Maps are not neutral. They have political resonances. When you point the plots of an explorer's journey on a generic online map, the familiar format flattens the stories, giving the map the illusion of authority and turning history into just another map layer. But what if you made a mapping tool that allowed for nuance and uncertainty?
To present your ambiguous stories, the Scholars' Lab at the University of Virginia Libraries has made Neatline, an open-source geo-temporal visualization tool. Neatline, which launched last week, is a plugin for the popular collections exhibit software Omeka (which was developed by another university digital humanities shop, the Center for History and New Media at George Mason University). It gives users the opportunity to tell stories through historic maps, timelines, and short text pieces: three dimensions of interpretation. (A fourth dimension, longform essays, is on its way.) It's also a small contribution to the rethinking of what counts as humanities scholarship.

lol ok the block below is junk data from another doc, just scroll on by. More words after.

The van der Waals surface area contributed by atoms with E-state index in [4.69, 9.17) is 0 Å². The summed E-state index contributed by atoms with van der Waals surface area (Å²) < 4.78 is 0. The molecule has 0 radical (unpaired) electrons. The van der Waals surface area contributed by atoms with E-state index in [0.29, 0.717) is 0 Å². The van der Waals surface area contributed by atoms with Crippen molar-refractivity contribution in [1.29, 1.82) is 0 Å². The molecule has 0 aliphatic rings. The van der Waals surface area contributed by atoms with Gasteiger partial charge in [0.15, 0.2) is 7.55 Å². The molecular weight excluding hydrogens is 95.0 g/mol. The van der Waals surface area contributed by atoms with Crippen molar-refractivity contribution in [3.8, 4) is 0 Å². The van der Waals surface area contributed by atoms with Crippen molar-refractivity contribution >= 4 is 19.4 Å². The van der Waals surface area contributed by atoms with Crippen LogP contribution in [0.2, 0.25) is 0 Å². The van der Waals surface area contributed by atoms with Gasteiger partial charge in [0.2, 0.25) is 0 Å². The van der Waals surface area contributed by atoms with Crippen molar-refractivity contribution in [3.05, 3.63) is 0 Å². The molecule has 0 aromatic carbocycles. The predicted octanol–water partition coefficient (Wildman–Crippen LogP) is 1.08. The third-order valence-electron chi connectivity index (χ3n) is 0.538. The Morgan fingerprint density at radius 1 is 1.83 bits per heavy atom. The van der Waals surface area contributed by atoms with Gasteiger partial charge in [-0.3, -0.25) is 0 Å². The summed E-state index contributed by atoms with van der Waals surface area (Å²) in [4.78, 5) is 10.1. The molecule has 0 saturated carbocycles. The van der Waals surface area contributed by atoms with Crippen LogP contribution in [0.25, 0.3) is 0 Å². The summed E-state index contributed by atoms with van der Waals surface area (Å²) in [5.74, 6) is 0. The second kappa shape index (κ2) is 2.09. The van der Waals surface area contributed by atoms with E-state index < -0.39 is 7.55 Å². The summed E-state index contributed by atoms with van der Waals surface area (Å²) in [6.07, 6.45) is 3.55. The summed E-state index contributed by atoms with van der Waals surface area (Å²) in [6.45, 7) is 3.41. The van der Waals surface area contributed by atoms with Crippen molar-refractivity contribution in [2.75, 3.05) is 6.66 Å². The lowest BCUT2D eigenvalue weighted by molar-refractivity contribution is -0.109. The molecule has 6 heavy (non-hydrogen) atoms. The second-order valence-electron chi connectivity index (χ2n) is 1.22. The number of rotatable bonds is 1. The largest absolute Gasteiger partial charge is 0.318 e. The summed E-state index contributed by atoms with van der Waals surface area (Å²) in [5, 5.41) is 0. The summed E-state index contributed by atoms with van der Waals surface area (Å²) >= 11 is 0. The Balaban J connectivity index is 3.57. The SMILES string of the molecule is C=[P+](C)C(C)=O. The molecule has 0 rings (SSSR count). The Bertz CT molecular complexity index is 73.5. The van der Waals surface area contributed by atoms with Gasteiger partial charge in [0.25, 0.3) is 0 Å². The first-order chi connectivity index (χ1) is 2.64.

In contrast to the sometimes totalizing results of Big Data analysis, Neatline takes a "small data" approach to digitized materials, allowing users to contextualize their unique cultural heritage materials while reading deeply into their nuances. I spoke to Bethany Nowviskie, director of the Scholar's Lab (and a colleague) via email, and she was eloquent about the enduring value of close analysis of historical artifacts, even in an atmosphere of abundance of digitized materials.